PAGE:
When I saw this, I thought “Sure, if that belief contradicts scientific findings, and lead to policies which ignore science.”
“According to a new study, prosperity is highest in countries that practice religion the least.
From Dostoyevsky to right-wing commentator Ann Coulter we are warned of the perils of godlessness. “If there is no God,” Dostoyevsky wrote, “everything is permitted.” Coulter routinely attributes our nation’s most intractable troubles to the moral vacuum of atheism.
But a growing body of research in what one sociologist describes as the “emerging field of secularity” is challenging long-held assumptions about the relationship of religion and effective governance. In a paper posted recently on the online journal Evolutionary Psychology, independent researcher Gregory S. Paul reports a strong correlation within First World democracies between socioeconomic well-being and secularity. In short, prosperity is highest in societies where religion is practised least.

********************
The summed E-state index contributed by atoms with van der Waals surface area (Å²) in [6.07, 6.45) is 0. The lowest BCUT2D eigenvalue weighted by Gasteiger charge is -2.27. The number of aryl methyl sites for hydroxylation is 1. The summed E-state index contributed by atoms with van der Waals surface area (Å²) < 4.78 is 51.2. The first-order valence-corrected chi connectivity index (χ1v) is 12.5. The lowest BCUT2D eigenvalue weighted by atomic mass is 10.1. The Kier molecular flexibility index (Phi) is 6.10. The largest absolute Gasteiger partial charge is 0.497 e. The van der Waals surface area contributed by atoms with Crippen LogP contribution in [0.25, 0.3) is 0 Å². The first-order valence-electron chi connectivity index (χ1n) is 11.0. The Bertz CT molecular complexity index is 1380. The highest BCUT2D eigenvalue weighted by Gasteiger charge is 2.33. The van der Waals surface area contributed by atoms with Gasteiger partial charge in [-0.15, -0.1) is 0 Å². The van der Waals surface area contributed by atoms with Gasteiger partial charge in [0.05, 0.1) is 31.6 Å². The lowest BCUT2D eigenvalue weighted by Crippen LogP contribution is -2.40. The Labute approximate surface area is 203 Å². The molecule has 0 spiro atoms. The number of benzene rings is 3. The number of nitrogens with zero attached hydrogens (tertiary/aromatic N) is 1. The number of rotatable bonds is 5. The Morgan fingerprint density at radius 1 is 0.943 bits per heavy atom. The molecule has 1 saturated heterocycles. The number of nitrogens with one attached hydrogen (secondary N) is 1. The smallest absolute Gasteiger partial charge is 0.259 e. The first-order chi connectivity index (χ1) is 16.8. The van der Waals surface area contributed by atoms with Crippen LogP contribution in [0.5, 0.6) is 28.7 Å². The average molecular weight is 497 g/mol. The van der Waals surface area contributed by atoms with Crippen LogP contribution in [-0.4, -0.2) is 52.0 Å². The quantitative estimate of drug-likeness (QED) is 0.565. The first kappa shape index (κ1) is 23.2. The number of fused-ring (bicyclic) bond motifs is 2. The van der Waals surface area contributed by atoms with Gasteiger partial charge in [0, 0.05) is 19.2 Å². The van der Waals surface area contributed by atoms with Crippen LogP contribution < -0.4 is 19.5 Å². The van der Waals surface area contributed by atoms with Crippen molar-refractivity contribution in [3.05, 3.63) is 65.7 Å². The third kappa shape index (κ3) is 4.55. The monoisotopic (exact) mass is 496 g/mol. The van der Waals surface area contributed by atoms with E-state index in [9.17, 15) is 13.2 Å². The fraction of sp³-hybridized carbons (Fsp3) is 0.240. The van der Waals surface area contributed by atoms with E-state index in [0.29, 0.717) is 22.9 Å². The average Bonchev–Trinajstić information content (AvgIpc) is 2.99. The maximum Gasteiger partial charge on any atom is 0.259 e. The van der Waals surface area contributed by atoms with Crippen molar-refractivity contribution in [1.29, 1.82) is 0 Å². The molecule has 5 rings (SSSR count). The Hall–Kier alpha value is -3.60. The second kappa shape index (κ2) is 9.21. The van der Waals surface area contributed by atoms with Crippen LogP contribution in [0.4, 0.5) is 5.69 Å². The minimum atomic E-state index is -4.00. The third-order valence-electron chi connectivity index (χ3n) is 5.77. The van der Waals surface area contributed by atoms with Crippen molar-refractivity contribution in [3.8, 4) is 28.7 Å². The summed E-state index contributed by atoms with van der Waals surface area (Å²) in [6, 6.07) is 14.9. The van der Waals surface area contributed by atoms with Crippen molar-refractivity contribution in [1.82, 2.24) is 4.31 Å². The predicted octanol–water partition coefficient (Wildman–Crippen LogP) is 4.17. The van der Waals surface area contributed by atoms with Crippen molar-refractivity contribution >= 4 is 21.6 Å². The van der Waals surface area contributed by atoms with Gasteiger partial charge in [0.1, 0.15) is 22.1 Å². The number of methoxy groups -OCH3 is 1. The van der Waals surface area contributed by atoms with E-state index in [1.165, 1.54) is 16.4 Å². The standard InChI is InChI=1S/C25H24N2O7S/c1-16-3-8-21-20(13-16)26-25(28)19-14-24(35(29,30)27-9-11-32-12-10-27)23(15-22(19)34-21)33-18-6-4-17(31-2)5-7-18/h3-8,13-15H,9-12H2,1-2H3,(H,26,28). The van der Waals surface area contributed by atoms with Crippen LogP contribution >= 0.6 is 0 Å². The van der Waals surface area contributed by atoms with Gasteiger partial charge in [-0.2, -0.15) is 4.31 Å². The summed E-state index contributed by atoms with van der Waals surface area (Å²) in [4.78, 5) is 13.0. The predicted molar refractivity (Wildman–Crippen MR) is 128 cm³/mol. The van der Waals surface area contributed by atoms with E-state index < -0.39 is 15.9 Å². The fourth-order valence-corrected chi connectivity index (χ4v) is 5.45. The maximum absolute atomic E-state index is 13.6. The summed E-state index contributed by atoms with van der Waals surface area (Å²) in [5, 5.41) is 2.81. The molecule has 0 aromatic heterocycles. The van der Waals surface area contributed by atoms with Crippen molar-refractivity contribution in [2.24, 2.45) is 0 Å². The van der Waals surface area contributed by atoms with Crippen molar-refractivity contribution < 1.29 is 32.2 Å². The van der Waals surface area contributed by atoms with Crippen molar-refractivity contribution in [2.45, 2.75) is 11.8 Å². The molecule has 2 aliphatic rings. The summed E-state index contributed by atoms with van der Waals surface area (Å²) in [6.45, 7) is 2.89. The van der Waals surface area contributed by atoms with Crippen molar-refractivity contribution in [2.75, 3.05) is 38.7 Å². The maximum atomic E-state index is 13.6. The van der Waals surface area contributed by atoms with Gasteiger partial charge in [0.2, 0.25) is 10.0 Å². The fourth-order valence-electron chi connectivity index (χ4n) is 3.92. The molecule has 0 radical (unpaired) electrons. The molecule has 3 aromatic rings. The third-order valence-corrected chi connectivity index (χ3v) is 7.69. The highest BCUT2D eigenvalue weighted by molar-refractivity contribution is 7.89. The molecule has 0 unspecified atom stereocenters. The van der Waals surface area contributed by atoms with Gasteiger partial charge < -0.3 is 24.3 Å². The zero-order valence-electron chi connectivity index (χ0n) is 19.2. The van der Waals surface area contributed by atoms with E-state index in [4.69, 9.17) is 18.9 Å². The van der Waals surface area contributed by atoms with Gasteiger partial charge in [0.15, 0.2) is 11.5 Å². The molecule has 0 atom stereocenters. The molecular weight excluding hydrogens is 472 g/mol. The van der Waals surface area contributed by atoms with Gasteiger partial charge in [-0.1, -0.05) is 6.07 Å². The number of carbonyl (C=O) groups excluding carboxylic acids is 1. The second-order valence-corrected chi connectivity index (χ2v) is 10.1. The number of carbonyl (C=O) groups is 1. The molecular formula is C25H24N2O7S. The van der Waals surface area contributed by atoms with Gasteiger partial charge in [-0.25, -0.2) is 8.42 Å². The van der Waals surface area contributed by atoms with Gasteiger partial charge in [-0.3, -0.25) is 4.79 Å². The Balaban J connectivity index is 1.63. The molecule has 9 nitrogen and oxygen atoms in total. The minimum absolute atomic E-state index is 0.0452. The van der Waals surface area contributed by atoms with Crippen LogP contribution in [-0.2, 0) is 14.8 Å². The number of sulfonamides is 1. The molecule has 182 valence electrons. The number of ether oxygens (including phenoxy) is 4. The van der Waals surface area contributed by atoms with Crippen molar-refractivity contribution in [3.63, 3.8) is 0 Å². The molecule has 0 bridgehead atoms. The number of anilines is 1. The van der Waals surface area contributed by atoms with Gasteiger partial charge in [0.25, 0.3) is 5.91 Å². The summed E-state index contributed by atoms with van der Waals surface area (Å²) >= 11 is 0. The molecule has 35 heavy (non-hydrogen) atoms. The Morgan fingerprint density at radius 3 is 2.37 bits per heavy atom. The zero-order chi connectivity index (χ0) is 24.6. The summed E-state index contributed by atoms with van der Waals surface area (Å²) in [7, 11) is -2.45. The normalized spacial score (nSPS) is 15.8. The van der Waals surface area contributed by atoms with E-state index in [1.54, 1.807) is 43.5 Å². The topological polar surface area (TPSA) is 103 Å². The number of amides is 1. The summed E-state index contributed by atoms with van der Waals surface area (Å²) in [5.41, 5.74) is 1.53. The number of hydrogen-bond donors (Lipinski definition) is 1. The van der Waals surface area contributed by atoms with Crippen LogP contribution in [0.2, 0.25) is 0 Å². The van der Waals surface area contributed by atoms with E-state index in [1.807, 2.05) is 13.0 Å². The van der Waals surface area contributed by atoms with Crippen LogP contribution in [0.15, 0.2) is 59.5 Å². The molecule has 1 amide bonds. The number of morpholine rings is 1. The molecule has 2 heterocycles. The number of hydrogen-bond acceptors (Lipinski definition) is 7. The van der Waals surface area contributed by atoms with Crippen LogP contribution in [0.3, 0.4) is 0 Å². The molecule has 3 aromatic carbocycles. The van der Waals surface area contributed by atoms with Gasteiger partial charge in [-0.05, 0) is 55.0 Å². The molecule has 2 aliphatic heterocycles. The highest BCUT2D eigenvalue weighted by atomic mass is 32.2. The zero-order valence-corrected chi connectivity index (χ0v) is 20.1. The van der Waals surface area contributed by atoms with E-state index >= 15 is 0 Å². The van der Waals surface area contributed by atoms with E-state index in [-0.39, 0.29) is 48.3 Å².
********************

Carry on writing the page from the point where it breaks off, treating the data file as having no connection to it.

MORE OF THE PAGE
Using existing data, Paul combined 25 indicators of societal and economic stability — things like crime, suicide, drug use, incarceration, unemployment, income, abortion and public corruption — to score each country using what he calls the “successful societies scale.” He also scored countries on their degree of religiosity, as determined by such measures as church attendance, belief in a creator deity and acceptance of Bible literalism.
Comparing the two scores, he found, with little exception, that the least religious countries enjoyed the most prosperity. Of particular note, the U.S. holds the distinction of most religious and least prosperous among the 17 countries included in the study, ranking last in 14 of the 25 socioeconomic measures.
Paul is quick to point out that his study reveals correlation, not causation….In other words, we’re not hardwired for religion.”
For the whole article, see: http://www.alternet.org/story/144174/is_belief_in_god_hurting_america